Charles F. Haas, a prolific television and film director, died on May 12 at the age of 97.

Haas began his career at Universal in 1935, through nepotism; his stepfather was a friend of studio chief Carl Laemmle.  He rose from the production office and the cutting room to become, after the war, a producer and a screenwriter.  Haas directed ten B-movies in the late fifties, some of which – Girls Town, The Beat Generation, Platinum High School – are now remembered as minor camp classics.  But if Haas, whom Mamie Van Doren once proclaimed the best director she ever had, has any standing among cinephiles, it probably resides on Moonrise, the one feature he wrote (and also produced).  A dangerous, dreamy melodrama, Moonrise was directed by the presently fashionable auteur Frank Borzage, after Haas’s original choice, William Wellman, dropped out.

After Moonrise, Haas found himself eminently employable as a screenwriter, work that he hated, and insisted on making a transition into directing (for which there was far less demand).  The night before he was to throw in the towel and accept a writing job, following a six-month drought, his agent came up with a debut directing job in industrial films.  Haas moved quickly into television and directed much of Big Town, a newspaper drama produced by the low-budget indie outfit Gross-Krasne.

Crossing over to the majors, Haas worked regularly for Warner Bros. (on their carbon-copied westerns and detective shows) and Disney (on Disneyland and The Mickey Mouse Club, among others).  Haas moved up to direct for a number of A-list dramatic series, including Route 66, The Dick Powell Show, and The Man From U.N.C.L.E., but on all of them he tended to move on after one or two episodes.  That peripatetic pattern led me to wonder if he had trouble delivering an above-par product.  But Haas claimed that he didn’t like to stay in one place for too long, and also blamed his unwillingness to court the friendship of production managers (especially at Revue, but also on Bonanza and other shows) as a reason why he sometimes wasn’t hired back.  In any case, it remains difficult to discern an authorial style in most of Haas’s television work, although there are high points.  In The American Vein, Christopher Wicking and Tise Vahimagi describe Haas’s “Forecast: Low Clouds and Coastal Fog” as “one of the moodiest Hitchcock segments”  I’m partial to “Cry of Silence,” the underrated “killer tumbleweed” episode of The Outer Limits, in which Haas conjured more tension and atmosphere than one would think possible on a soundstage facsimile of the nighttime desert.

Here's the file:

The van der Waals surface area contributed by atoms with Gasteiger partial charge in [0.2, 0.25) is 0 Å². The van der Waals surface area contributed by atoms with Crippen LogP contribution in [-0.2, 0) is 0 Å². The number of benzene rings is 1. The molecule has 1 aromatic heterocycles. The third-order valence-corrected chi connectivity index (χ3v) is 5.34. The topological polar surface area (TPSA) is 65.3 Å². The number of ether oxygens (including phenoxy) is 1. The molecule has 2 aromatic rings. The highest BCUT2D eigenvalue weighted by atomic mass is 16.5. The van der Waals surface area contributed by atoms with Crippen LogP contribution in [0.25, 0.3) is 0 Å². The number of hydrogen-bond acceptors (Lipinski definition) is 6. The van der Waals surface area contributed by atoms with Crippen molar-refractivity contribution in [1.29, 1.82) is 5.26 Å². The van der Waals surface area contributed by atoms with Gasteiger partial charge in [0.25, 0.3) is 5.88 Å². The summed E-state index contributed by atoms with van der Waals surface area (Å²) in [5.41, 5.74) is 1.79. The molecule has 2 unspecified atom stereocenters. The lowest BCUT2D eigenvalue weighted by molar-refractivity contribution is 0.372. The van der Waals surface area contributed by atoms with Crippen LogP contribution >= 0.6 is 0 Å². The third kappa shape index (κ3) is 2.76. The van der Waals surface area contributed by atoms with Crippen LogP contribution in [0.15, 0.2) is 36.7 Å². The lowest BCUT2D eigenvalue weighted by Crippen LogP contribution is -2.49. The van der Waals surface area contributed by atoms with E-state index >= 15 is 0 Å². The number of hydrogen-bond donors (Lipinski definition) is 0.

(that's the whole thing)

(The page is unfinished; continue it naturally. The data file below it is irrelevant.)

When I interviewed Haas in 2007, he was 93 and retained a detailed memory.  He told me wonderful stories about Borzage, John Ford, William Wyler, and other Hollywood giants, and discussed own his directing career.  Never one to engage his actors in discussions of motivation and the like, Haas explained this theory of non-involvement with an example involving David Janssen, whose gifts he recognized:

In a picture at Universal [Showdown at Abilene], I had David Janssen.  I had him with [Jock Mahoney], who . . .  was basically a stuntman.  Stunts were easy for him, but as an actor he lacked a certain energy.  So I couldn’t afford to have David Janssen as his assistant, but he was under contract at Universal, and I had to [use] him.  So I had him leaning against a door in every scene.  He never understood why.  The reason was, if I hadn’t had him leaning against a door in every scene that he was in, he would’ve outdone [Mahoney], who was the star.  So it was a very indirect kind of thing.  You have to keep in mind that these are all talented people, and what you want to do is furnish them with energy, not with your idea.

On The General Electric Theatre, Haas directed Ronald Reagan, and thought him rather strange:

It’s pretty hard to characterize Ron so that anybody can understand.  He was very easy to work with.  He was interesting and cooperative.  We didn’t agree about anything, but we never fought about it.  He was perfectly reasonable, but he was a total nut.  Really.  One time while they were lighting the set, he said to me, “Chuck, what do you think is the worst thing that ever happened to the United States?”

So I’m thinking and pondering, and I said, “Well, the Civil War.”  He said no.  “World War I?”  No.  I said, “Ronald, what?” 

He said, “The graduated income tax.”

(Haas had another funny Reagan story, but I’m holding that one back until I have a place to publish the whole interview.) 

Haas retired from directing in 1967, when he was only in his mid-fifties, and devoted much of his later life to overseeing the Oakwood School, a private school in the San Fernando Valley that he had co-founded when his children were young.

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